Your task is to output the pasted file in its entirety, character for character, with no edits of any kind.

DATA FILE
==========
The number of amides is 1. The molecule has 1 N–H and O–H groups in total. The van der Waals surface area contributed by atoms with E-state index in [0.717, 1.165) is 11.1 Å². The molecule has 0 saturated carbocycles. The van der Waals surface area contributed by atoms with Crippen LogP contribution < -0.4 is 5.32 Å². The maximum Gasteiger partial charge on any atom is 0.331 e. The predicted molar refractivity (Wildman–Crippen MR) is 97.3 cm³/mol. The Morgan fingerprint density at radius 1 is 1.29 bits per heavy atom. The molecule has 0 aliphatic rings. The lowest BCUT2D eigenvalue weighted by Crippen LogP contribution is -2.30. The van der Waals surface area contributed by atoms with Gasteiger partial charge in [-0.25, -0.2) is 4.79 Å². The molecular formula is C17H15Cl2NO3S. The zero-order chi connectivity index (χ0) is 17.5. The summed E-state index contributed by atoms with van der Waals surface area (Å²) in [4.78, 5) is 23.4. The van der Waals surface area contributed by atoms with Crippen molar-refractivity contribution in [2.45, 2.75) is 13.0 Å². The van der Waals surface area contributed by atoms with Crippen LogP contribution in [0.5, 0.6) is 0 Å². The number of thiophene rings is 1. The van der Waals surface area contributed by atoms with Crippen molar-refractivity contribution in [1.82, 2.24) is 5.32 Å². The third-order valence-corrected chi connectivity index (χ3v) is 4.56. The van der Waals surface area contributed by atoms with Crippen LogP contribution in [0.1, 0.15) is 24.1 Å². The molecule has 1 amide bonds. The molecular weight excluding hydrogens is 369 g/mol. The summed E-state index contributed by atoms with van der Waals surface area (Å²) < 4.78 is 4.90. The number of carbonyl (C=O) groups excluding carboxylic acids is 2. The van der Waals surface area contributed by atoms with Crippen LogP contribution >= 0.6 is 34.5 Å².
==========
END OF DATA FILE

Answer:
The number of amides is 1. The molecule has 1 N–H and O–H groups in total. The van der Waals surface area contributed by atoms with E-state index in [0.717, 1.165) is 11.1 Å². The molecule has 0 saturated carbocycles. The van der Waals surface area contributed by atoms with Crippen LogP contribution < -0.4 is 5.32 Å². The maximum Gasteiger partial charge on any atom is 0.331 e. The predicted molar refractivity (Wildman–Crippen MR) is 97.3 cm³/mol. The Morgan fingerprint density at radius 1 is 1.29 bits per heavy atom. The molecule has 0 aliphatic rings. The lowest BCUT2D eigenvalue weighted by Crippen LogP contribution is -2.30. The van der Waals surface area contributed by atoms with Gasteiger partial charge in [-0.25, -0.2) is 4.79 Å². The molecular formula is C17H15Cl2NO3S. The zero-order chi connectivity index (χ0) is 17.5. The summed E-state index contributed by atoms with van der Waals surface area (Å²) in [4.78, 5) is 23.4. The van der Waals surface area contributed by atoms with Crippen molar-refractivity contribution in [2.45, 2.75) is 13.0 Å². The van der Waals surface area contributed by atoms with Crippen LogP contribution in [0.5, 0.6) is 0 Å². The number of thiophene rings is 1. The van der Waals surface area contributed by atoms with Crippen molar-refractivity contribution in [1.82, 2.24) is 5.32 Å². The third-order valence-corrected chi connectivity index (χ3v) is 4.56. The van der Waals surface area contributed by atoms with Crippen LogP contribution in [0.1, 0.15) is 24.1 Å². The molecule has 1 amide bonds. The molecular weight excluding hydrogens is 369 g/mol. The summed E-state index contributed by atoms with van der Waals surface area (Å²) < 4.78 is 4.90. The number of carbonyl (C=O) groups excluding carboxylic acids is 2. The van der Waals surface area contributed by atoms with Crippen LogP contribution >= 0.6 is 34.5 Å².